NSR H2 2019 (2) - MEA Region - Neither Booming Nor Collapsing

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Monday, July 22,  2019  04:45PM / ARM Research / Header Image Credit: Wikimedia

 

In our H1 19 outlook, we laid out our expectations for growth in Sub-Saharan Africa (SSA) underpinned by recovery in powerhouse constituents (such as South Africa, Nigeria and Angola) and sustained growth in smaller countries. So far, only the latter part of this forecast played out precisely as we thought, with Ghana and Ethiopia recording strong growth figures in the first quarter of the year. Growth in the larger economies, however, was much slower than anticipated, with weakness in the oil sector tripping off recovery in Nigeria and Angola, with growth SSA region estimated to have slowed to 2.0% in Q1 19 compared to 2.8% over Q4 18. Elsewhere, growth across MENA has been largely mixed albeit to the downside, due to drag from oil exporting countries, with Q1 19 GDP settling at 3% YoY compared to 3.2% YoY in Q4 18.

Our outlook for 2019 is now bleaker than it was at the start of the year with full year growth estimate for SSA now at 2.9%, a downward revision from 3.4% earlier in the year. Slower demand from major trade partners, persisting policy uncertainty and domestic growth bottlenecks are major headwinds to economic growth in the region. Over in MENA, we see growth for FY 19 decreasing slightly to 1.3% (FY18: 1.4%) following moderation in oil exporting countries, which is expected to more than outweigh modest growth in across oil importers.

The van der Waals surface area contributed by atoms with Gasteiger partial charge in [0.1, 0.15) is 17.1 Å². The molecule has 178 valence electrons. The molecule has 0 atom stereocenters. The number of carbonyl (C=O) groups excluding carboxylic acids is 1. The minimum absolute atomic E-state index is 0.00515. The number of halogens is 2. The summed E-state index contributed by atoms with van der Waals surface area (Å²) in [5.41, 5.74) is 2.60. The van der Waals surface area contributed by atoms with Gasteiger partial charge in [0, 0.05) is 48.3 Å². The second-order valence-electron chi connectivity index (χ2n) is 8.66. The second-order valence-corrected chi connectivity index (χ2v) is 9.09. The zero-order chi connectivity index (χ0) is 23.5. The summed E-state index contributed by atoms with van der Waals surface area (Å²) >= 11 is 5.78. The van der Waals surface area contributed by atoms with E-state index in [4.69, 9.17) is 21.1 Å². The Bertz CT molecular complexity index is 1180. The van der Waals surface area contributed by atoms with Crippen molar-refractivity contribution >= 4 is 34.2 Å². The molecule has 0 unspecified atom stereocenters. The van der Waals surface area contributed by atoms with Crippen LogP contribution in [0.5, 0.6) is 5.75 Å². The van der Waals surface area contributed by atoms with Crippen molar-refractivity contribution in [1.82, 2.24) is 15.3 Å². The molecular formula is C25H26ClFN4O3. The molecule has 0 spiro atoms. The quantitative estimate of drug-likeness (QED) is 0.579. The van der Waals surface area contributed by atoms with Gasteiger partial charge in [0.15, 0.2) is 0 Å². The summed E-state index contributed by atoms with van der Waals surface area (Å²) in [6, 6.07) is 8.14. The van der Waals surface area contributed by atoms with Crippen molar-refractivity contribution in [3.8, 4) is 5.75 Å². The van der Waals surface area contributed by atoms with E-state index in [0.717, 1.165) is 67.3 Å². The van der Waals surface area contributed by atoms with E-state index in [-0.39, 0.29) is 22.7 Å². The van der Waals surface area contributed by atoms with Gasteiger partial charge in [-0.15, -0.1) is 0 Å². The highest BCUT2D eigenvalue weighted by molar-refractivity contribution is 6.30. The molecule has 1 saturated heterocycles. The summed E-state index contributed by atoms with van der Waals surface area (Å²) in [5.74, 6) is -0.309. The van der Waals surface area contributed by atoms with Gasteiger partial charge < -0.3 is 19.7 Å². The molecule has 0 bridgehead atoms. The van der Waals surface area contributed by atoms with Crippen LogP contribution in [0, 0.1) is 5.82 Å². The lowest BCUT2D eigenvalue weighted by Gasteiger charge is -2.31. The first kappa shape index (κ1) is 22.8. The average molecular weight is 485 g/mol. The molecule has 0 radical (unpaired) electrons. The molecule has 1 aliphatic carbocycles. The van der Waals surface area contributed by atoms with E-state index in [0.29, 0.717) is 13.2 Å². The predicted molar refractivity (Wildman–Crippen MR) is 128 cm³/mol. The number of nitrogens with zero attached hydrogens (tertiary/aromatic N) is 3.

On external positions, current account deficit in the SSA region is projected to widen, primarily reflecting a larger deficit in non-resource intensive countries and oil-exporting countries. For the oil-exporting countries, the voluntary partial compliance with the OPEC+ agreement and the impact of lower crude oil prices on the value of trade is expected to compound the deficit worries. Elsewhere, lower projected oil prices will also weigh on current account balances across MENA economies, adding to pressure of further oil production cuts. However, the better financing conditions in the region and increased Eurobond issuances should help support external positions.

 

Power-house economies drag SSA growth

Defiling expectation at the start of the year, economic growth as captured by Q1 19 numbers showed that economic activities remained fragile across Sub-Saharan Africa (SSA). Notably, while growth has been robust in smaller economies, due to renewed public investment and robust consumption, growth has been rather disappointing for the three largest economies – Angola, Nigeria and South Africa – emanating from slowdown in crude oil prices and production, and structural issues over the period. Accordingly, it is estimated that economic growth in the SSA region printed at 2.0% relative to 2.8% over Q4 18.

 

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Starting out with the largest economies, Nigeria’s GDP slowed to 2.0% over Q1 19 (Q4 18: 2.4%) mirroring sustained weakness in the oil sector as policy uncertainty continues to constrain investment in new capacity. Unsurprisingly, the oil sector contracted for the fourth consecutive quarter (Q1 19: -2.4%, Q4 18: -1.6%), with weak domestic demand and a challenging business environment suppressing growth in the non-oil sector (+2.5% YoY vs. Q4 18: 2.7% YoY). In a rarely seen turn of events, the South African economy showed no growth in Q1 19 (Q4 18: 1.1%) as continued policy uncertainty and rolling power blackouts1 hampered economic activities over the quarter. Emphatically, contraction in the mining, agriculture and construction sectors completely offset soft growth in the finance and manufacturing sectors. After bouncing back from recession in Q4 18, growth in Angola slowed over Q1 19 as further deterioration in the oil industry weighed on growth in the quarter. However, the country continued to progress on its reform program supported by the IMF. Late last year, the IMF approved a three-year extension of its arrangement with Angola amounting to $3.7 billion